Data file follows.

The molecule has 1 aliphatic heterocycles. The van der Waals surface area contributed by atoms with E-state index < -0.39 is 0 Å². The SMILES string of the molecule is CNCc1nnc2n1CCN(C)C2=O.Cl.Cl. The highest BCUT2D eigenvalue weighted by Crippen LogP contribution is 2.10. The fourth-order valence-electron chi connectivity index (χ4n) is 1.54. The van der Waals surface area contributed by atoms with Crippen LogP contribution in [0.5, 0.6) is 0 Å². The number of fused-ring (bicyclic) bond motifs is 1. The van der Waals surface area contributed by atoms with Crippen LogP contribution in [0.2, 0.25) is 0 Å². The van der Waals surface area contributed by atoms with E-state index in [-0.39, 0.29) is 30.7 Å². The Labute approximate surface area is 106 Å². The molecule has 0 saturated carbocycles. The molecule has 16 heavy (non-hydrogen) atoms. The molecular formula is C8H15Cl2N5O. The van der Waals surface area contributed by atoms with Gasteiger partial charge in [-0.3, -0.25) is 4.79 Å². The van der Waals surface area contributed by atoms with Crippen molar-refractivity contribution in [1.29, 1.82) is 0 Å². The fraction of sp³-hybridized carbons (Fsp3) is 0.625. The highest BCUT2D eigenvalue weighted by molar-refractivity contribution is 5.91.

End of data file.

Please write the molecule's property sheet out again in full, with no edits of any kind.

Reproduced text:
The molecule has 1 aliphatic heterocycles. The van der Waals surface area contributed by atoms with E-state index < -0.39 is 0 Å². The SMILES string of the molecule is CNCc1nnc2n1CCN(C)C2=O.Cl.Cl. The highest BCUT2D eigenvalue weighted by Crippen LogP contribution is 2.10. The fourth-order valence-electron chi connectivity index (χ4n) is 1.54. The van der Waals surface area contributed by atoms with Crippen LogP contribution in [0.5, 0.6) is 0 Å². The number of fused-ring (bicyclic) bond motifs is 1. The van der Waals surface area contributed by atoms with Crippen LogP contribution in [0.2, 0.25) is 0 Å². The van der Waals surface area contributed by atoms with E-state index in [-0.39, 0.29) is 30.7 Å². The Labute approximate surface area is 106 Å². The molecule has 0 saturated carbocycles. The molecule has 16 heavy (non-hydrogen) atoms. The molecular formula is C8H15Cl2N5O. The van der Waals surface area contributed by atoms with Gasteiger partial charge in [-0.3, -0.25) is 4.79 Å². The van der Waals surface area contributed by atoms with Crippen molar-refractivity contribution in [1.29, 1.82) is 0 Å². The fraction of sp³-hybridized carbons (Fsp3) is 0.625. The highest BCUT2D eigenvalue weighted by molar-refractivity contribution is 5.91.